“This is real stuff,” he said. “It is a fundamentally different year than ’06, ’05, ’04 and ’03.”
As part of its efforts to eradicate E. coli, the meat industry is experimenting with vaccines, antibiotics and feed additives that may reduce the level of E. coli 0157:H7 in cattle intestines. But so far, those are not commercially available. To date, nearly all of the efforts to curb E. coli have focused on interventions at slaughterhouses and at grinding plants that produce ground beef
Hamburger meat poses an elevated risk of illness because grinding can mix live E. coli bacteria throughout the meat, and consumers often undercook their hamburgers. Steaks pose less of a risk because any E. coli on the surface are likely to be killed during cooking.
Mohammad Koohmaraie, director of the Agriculture Department’s U.S. Meat Animal Research Center in Nebraska, said his research had determined that most E. coli contamination came from the hides of cattle, which became matted with mud and manure in feed lots. As a result, his research has focused on ways to reduce the likelihood that manure from the hides comes in contact with a carcass during slaughter and subsequent handling.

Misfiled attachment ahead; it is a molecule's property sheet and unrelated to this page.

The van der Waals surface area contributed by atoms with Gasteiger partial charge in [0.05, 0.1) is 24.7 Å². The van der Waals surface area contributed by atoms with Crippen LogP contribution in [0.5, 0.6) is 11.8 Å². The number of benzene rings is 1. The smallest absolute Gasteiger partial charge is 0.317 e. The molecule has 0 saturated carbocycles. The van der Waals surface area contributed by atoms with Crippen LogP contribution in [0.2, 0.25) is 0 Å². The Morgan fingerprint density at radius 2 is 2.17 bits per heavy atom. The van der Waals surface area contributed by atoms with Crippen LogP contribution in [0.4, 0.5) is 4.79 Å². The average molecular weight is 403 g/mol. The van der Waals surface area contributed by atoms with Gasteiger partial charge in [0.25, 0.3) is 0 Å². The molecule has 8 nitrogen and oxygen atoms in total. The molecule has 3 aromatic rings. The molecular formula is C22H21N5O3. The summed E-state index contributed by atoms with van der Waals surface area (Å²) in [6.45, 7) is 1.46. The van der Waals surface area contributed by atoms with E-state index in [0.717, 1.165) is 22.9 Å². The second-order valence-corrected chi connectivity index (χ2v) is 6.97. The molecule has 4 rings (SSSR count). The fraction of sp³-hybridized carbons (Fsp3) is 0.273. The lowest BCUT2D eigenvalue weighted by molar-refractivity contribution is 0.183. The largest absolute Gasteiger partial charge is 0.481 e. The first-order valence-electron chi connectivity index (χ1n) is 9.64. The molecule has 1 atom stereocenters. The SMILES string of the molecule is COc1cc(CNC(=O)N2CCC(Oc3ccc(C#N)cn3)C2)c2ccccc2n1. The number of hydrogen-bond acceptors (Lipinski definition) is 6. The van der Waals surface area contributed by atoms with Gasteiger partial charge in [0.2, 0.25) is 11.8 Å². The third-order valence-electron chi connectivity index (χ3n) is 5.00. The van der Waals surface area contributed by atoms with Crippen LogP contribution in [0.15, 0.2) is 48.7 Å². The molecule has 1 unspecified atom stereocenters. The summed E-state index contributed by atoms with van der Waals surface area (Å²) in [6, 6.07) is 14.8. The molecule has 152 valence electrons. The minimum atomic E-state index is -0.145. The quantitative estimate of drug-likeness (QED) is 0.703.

“If you don’t do a good job of removing the hide, a whole bunch of it gets on the carcass,” Mr. Koohmaraie said. “If you do a good job, just a little bit to none gets on the carcass.”
His research, for instance, found that spraying the hides of cattle with a chemical wash immediately after they are killed drastically reduces the incidence of E. coli 0157:H7. JBS Swift & Company and Cargill are now using hide-washing procedures, which can cost several million dollars to install.
Dean A. Danilson, Tyson’s vice president for food safety and quality assurance, said that his company might install hide-washing equipment as it built new plants or retrofitted old ones. In the meantime, in the rear of the Lexington plant, a former combine factory converted to a slaughterhouse, an employee in rain gear hoses down cattle in a pen before they are slaughtered to rinse away manure and limit the amount of dust when the hide is removed.
“Keeping the dust down, knocking some of the caked-on mud and things off, any little bit helps,” Mr. Danilson said.